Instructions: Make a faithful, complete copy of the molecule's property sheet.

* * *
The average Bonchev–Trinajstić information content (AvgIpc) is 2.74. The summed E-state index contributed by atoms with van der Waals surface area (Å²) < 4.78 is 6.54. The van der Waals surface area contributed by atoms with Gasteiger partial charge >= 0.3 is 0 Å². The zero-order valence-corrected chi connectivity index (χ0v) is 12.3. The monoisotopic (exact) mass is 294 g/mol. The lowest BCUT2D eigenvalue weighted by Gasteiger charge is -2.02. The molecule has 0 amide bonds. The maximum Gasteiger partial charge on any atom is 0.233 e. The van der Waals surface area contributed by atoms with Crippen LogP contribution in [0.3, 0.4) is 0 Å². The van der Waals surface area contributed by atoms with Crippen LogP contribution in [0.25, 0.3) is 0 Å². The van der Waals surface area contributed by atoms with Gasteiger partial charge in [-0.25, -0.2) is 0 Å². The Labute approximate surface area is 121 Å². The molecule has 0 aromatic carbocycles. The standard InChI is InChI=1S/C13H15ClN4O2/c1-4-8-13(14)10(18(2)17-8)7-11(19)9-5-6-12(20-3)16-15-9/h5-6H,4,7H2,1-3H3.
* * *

The average Bonchev–Trinajstić information content (AvgIpc) is 2.74. The summed E-state index contributed by atoms with van der Waals surface area (Å²) < 4.78 is 6.54. The van der Waals surface area contributed by atoms with Gasteiger partial charge >= 0.3 is 0 Å². The zero-order valence-corrected chi connectivity index (χ0v) is 12.3. The monoisotopic (exact) mass is 294 g/mol. The lowest BCUT2D eigenvalue weighted by Gasteiger charge is -2.02. The molecule has 0 amide bonds. The maximum Gasteiger partial charge on any atom is 0.233 e. The van der Waals surface area contributed by atoms with Crippen LogP contribution in [0.3, 0.4) is 0 Å². The van der Waals surface area contributed by atoms with Crippen LogP contribution in [0.25, 0.3) is 0 Å². The van der Waals surface area contributed by atoms with Gasteiger partial charge in [-0.25, -0.2) is 0 Å². The Labute approximate surface area is 121 Å². The molecule has 0 aromatic carbocycles. The standard InChI is InChI=1S/C13H15ClN4O2/c1-4-8-13(14)10(18(2)17-8)7-11(19)9-5-6-12(20-3)16-15-9/h5-6H,4,7H2,1-3H3.